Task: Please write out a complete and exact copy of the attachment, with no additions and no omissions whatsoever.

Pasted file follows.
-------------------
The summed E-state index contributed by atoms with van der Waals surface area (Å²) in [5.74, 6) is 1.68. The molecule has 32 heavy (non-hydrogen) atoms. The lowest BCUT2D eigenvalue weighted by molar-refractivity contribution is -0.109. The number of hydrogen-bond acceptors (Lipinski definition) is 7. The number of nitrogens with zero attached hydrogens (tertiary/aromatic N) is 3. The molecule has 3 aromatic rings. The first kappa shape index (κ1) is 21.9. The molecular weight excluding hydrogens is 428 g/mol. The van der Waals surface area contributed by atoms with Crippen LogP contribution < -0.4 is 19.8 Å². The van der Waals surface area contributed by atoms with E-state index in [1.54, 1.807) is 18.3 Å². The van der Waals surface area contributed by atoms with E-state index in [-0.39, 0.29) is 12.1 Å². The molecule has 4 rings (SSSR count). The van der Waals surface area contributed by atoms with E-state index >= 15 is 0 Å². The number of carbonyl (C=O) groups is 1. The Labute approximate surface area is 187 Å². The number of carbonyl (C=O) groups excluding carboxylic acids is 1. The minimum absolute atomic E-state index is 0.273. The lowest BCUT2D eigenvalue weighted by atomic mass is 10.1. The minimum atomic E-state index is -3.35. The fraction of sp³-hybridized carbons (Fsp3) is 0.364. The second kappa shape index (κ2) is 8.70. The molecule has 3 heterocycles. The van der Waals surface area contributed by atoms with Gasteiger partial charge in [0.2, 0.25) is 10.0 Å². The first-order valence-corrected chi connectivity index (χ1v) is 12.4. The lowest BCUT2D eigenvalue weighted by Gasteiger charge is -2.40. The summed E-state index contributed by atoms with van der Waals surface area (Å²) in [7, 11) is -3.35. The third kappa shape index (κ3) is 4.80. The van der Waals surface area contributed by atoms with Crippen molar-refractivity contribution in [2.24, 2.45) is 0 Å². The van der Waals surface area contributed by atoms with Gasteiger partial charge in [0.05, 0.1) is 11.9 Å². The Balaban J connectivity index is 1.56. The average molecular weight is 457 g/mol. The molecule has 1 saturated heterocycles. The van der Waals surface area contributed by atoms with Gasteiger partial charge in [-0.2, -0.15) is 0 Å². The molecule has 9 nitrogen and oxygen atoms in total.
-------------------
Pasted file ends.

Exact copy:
The summed E-state index contributed by atoms with van der Waals surface area (Å²) in [5.74, 6) is 1.68. The molecule has 32 heavy (non-hydrogen) atoms. The lowest BCUT2D eigenvalue weighted by molar-refractivity contribution is -0.109. The number of hydrogen-bond acceptors (Lipinski definition) is 7. The number of nitrogens with zero attached hydrogens (tertiary/aromatic N) is 3. The molecule has 3 aromatic rings. The first kappa shape index (κ1) is 21.9. The molecular weight excluding hydrogens is 428 g/mol. The van der Waals surface area contributed by atoms with Crippen LogP contribution < -0.4 is 19.8 Å². The van der Waals surface area contributed by atoms with E-state index in [1.54, 1.807) is 18.3 Å². The van der Waals surface area contributed by atoms with E-state index in [-0.39, 0.29) is 12.1 Å². The molecule has 4 rings (SSSR count). The van der Waals surface area contributed by atoms with E-state index >= 15 is 0 Å². The number of carbonyl (C=O) groups is 1. The Labute approximate surface area is 187 Å². The number of carbonyl (C=O) groups excluding carboxylic acids is 1. The minimum absolute atomic E-state index is 0.273. The lowest BCUT2D eigenvalue weighted by atomic mass is 10.1. The minimum atomic E-state index is -3.35. The fraction of sp³-hybridized carbons (Fsp3) is 0.364. The second kappa shape index (κ2) is 8.70. The molecule has 3 heterocycles. The van der Waals surface area contributed by atoms with Gasteiger partial charge in [0.2, 0.25) is 10.0 Å². The first-order valence-corrected chi connectivity index (χ1v) is 12.4. The lowest BCUT2D eigenvalue weighted by Gasteiger charge is -2.40. The summed E-state index contributed by atoms with van der Waals surface area (Å²) in [7, 11) is -3.35. The third kappa shape index (κ3) is 4.80. The van der Waals surface area contributed by atoms with Crippen molar-refractivity contribution in [2.24, 2.45) is 0 Å². The van der Waals surface area contributed by atoms with Gasteiger partial charge in [0.05, 0.1) is 11.9 Å². The Balaban J connectivity index is 1.56. The average molecular weight is 457 g/mol. The molecule has 1 saturated heterocycles. The van der Waals surface area contributed by atoms with Gasteiger partial charge in [-0.2, -0.15) is 0 Å². The molecule has 9 nitrogen and oxygen atoms in total.